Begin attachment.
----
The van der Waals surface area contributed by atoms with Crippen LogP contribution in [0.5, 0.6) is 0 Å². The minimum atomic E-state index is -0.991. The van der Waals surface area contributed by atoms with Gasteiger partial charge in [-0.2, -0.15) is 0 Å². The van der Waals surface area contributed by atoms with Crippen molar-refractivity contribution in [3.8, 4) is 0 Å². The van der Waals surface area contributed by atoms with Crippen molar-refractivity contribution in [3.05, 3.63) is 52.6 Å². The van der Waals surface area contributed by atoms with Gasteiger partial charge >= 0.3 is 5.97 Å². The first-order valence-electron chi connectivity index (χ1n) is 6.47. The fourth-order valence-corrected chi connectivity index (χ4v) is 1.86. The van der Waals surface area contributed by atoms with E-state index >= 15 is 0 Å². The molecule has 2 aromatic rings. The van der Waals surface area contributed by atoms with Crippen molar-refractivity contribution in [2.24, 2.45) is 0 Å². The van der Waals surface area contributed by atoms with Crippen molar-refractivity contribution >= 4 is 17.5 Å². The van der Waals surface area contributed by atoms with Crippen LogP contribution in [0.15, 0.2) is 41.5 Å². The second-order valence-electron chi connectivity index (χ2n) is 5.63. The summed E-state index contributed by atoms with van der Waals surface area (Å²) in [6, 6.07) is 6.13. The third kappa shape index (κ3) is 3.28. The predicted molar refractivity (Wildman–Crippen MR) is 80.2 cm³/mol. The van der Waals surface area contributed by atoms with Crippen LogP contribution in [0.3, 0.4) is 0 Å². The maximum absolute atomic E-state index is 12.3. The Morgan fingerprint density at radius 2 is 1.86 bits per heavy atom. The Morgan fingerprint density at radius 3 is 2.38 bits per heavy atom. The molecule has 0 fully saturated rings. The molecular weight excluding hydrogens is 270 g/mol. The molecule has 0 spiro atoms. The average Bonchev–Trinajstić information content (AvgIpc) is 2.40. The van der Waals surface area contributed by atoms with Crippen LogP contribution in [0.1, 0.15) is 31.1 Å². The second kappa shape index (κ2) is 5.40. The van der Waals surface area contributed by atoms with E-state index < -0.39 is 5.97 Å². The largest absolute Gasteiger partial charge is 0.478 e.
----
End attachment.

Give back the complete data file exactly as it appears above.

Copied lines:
The van der Waals surface area contributed by atoms with Crippen LogP contribution in [0.5, 0.6) is 0 Å². The minimum atomic E-state index is -0.991. The van der Waals surface area contributed by atoms with Gasteiger partial charge in [-0.2, -0.15) is 0 Å². The van der Waals surface area contributed by atoms with Crippen molar-refractivity contribution in [3.8, 4) is 0 Å². The van der Waals surface area contributed by atoms with Crippen molar-refractivity contribution in [3.05, 3.63) is 52.6 Å². The van der Waals surface area contributed by atoms with Gasteiger partial charge >= 0.3 is 5.97 Å². The first-order valence-electron chi connectivity index (χ1n) is 6.47. The fourth-order valence-corrected chi connectivity index (χ4v) is 1.86. The van der Waals surface area contributed by atoms with E-state index >= 15 is 0 Å². The molecule has 2 aromatic rings. The van der Waals surface area contributed by atoms with Crippen molar-refractivity contribution in [2.24, 2.45) is 0 Å². The van der Waals surface area contributed by atoms with Crippen molar-refractivity contribution >= 4 is 17.5 Å². The van der Waals surface area contributed by atoms with Crippen LogP contribution in [0.15, 0.2) is 41.5 Å². The second-order valence-electron chi connectivity index (χ2n) is 5.63. The summed E-state index contributed by atoms with van der Waals surface area (Å²) in [6, 6.07) is 6.13. The third kappa shape index (κ3) is 3.28. The predicted molar refractivity (Wildman–Crippen MR) is 80.2 cm³/mol. The van der Waals surface area contributed by atoms with Crippen LogP contribution in [0.3, 0.4) is 0 Å². The maximum absolute atomic E-state index is 12.3. The Morgan fingerprint density at radius 2 is 1.86 bits per heavy atom. The Morgan fingerprint density at radius 3 is 2.38 bits per heavy atom. The molecule has 0 fully saturated rings. The molecular weight excluding hydrogens is 270 g/mol. The molecule has 0 spiro atoms. The average Bonchev–Trinajstić information content (AvgIpc) is 2.40. The van der Waals surface area contributed by atoms with Crippen LogP contribution in [0.1, 0.15) is 31.1 Å². The second kappa shape index (κ2) is 5.40. The van der Waals surface area contributed by atoms with E-state index < -0.39 is 5.97 Å². The largest absolute Gasteiger partial charge is 0.478 e.